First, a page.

many of US never look up (or ever really see anything)
(Score:?)
by Anonymous Coward on Monday September 03, @09:34PM
too busy getting somewhere? we could still afford to pay attention, as it is cost effective, & time efficient.

it's not as though we weren't already being treated to more misinformation than we could ever disbelieve.

infactdead corepirate nazis still WAY off track
(Score:-1, Offtopic)
by Anonymous Coward on Saturday September 01, @09:35AM (#20433195)
it's only a matter of time/space/circumstance.

previous post:
mynuts won 'off t(r)opic'???
(Score:-1, Offtopic)
by Anonymous Coward on Thursday August 30, @10:22AM (#20411119)
eye gas you could call this 'weather'?

http://video.google.com/videoplay?docid=8004881114 [google.com] 646406827 [google.com]

be careful, the whack(off)job in the next compartment may be a high RANKing corepirate nazi official.

previous post:
whoreabull corepirate nazi felons planning trips
(Score: mynuts won, robbIE's 'secret' censorship score)
by Anonymous Coward on Wednesday August 01, @12:13PM (#20072457)
in orbit perhaps? we wouldn't want to be within 500 miles of the naykid furor at this power point.

better days ahead?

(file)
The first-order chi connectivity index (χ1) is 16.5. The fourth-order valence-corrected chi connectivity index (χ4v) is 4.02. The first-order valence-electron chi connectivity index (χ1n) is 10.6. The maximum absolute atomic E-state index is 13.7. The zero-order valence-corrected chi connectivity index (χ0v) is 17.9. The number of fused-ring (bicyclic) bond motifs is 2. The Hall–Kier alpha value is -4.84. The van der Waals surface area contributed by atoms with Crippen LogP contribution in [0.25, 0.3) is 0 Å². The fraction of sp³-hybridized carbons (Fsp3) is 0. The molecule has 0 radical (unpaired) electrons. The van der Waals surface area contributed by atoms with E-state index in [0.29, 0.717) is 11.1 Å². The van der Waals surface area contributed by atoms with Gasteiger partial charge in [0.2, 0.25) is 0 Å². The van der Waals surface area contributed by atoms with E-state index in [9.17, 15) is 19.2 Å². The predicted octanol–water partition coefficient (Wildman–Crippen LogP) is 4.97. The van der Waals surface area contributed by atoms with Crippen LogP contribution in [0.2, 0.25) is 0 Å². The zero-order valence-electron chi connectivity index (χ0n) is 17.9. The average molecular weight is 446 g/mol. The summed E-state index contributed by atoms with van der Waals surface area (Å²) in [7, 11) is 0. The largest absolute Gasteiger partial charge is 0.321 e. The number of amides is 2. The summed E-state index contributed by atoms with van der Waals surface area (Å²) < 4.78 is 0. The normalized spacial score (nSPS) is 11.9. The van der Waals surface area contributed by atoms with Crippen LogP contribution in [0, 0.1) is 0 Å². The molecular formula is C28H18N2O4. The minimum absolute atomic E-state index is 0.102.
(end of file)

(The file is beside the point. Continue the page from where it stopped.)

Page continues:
as in payper liesense hypenosys stock markup FraUD felons are on their way out? what a revolutionary concept.

from previous post: many demand nazi execrable stop abusing US

we the peepoles?

how is it allowed? just like corn passing through a bird's butt eye gas.

all they (the felonious execrable) want is... everything. at what cost to US?

for many of US, the only way out is up.

don't forget, for each of the creators' innocents harmed (in any way) there is a debt that must/will be repaid by you/US as the perpetrators/minions of unprecedented evile will not be available after the big flash occurs.

'vote' with (what's left in) yOUR wallet. help bring an end to unprecedented evile's manifestation through yOUR owned felonious life0cidal glowbull warmongering execrable.